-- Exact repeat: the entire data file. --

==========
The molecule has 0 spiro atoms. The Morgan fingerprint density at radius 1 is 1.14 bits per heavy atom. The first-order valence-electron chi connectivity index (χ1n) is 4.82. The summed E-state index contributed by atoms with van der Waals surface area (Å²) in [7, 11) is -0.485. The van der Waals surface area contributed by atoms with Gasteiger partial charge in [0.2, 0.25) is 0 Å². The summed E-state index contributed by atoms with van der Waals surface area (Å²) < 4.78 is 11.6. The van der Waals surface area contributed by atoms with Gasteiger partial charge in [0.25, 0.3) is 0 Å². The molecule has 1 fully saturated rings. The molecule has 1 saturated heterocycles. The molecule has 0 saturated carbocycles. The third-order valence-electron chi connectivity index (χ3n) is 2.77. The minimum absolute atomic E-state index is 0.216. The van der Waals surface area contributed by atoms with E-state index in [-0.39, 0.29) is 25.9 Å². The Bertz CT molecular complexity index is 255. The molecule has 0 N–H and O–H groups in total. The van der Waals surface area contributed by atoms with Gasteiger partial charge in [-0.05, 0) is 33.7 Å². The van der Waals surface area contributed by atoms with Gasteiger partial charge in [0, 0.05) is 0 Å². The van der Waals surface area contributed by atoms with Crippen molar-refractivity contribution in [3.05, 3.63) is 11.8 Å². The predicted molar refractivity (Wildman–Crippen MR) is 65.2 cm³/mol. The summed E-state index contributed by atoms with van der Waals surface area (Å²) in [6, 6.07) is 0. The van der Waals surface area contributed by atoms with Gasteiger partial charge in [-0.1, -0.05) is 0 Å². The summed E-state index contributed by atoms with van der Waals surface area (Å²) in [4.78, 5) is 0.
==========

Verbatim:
The molecule has 0 spiro atoms. The Morgan fingerprint density at radius 1 is 1.14 bits per heavy atom. The first-order valence-electron chi connectivity index (χ1n) is 4.82. The summed E-state index contributed by atoms with van der Waals surface area (Å²) in [7, 11) is -0.485. The van der Waals surface area contributed by atoms with Gasteiger partial charge in [0.2, 0.25) is 0 Å². The summed E-state index contributed by atoms with van der Waals surface area (Å²) < 4.78 is 11.6. The van der Waals surface area contributed by atoms with Gasteiger partial charge in [0.25, 0.3) is 0 Å². The molecule has 1 fully saturated rings. The molecule has 1 saturated heterocycles. The molecule has 0 saturated carbocycles. The third-order valence-electron chi connectivity index (χ3n) is 2.77. The minimum absolute atomic E-state index is 0.216. The van der Waals surface area contributed by atoms with E-state index in [-0.39, 0.29) is 25.9 Å². The Bertz CT molecular complexity index is 255. The molecule has 0 N–H and O–H groups in total. The van der Waals surface area contributed by atoms with Gasteiger partial charge in [-0.05, 0) is 33.7 Å². The van der Waals surface area contributed by atoms with Gasteiger partial charge in [0, 0.05) is 0 Å². The van der Waals surface area contributed by atoms with Crippen molar-refractivity contribution in [3.05, 3.63) is 11.8 Å². The predicted molar refractivity (Wildman–Crippen MR) is 65.2 cm³/mol. The summed E-state index contributed by atoms with van der Waals surface area (Å²) in [6, 6.07) is 0. The van der Waals surface area contributed by atoms with Gasteiger partial charge in [-0.1, -0.05) is 0 Å². The summed E-state index contributed by atoms with van der Waals surface area (Å²) in [4.78, 5) is 0.